US banks could face 20% hike to capital requirements – WSJ

A picture illustration shows U.S. 100 dollar bank notesA picture illustration shows U.S. 100 dollar bank notes taken in Tokyo August 2, 2011. REUTERS/Yuriko Nakao/File Photo

June 5 (Reuters) – U.S. regulators are preparing to tighten rules for large banks, which could raise their capital requirements by 20% on average, the Wall Street Journal reported on Monday, to boost the financial system's resilience after a spate of midsize bank failures this year.

Regulators are on track to propose the changes as early as this month, the WSJ reported, citing people familiar with the matter.

Last month, the U.S. Federal Reserve's top regulatory official told Congress that the central bank would likely unveil its plan to ratchet up capital rules for banks this summer and ensure supervisors more aggressively police lenders following the bank failures.

Fed Vice Chair for Supervision Michael Barr said the central bank was "carefully considering" rule changes for larger regional banks.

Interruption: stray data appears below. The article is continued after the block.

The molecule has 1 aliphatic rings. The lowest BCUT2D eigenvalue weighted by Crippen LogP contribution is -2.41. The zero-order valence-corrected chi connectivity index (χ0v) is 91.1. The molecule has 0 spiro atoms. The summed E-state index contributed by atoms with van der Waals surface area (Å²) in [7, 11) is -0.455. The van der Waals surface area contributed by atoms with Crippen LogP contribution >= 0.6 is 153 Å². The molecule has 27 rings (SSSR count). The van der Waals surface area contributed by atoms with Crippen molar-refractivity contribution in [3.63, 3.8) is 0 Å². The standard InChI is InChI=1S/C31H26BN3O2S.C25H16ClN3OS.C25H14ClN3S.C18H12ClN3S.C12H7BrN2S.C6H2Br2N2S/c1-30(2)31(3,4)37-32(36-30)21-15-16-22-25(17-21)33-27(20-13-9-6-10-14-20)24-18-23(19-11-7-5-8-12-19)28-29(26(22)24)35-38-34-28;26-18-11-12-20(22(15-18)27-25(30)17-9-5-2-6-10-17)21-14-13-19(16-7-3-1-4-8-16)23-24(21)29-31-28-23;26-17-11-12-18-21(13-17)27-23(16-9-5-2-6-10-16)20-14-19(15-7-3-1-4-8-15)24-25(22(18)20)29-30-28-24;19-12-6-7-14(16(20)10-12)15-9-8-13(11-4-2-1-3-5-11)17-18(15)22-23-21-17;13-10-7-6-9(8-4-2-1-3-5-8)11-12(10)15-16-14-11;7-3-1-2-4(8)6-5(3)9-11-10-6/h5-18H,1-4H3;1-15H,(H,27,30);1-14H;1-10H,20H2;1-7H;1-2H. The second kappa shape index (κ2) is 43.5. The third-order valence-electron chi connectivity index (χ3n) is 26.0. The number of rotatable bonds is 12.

The WSJ said that the precise amount of capital requirements will depend on the bank's business, with U.S. megabanks with big trading businesses expected to face the largest increases.

Banks such as Morgan Stanley (MS.N) and credit card giant American Express (AXP.N) that are heavily dependent on fee income, such as from investment banking or wealth management, could also face large capital increases, the WSJ said.

Morgan Stanley and American Express did not immediately respond to Reuters' request for comment.

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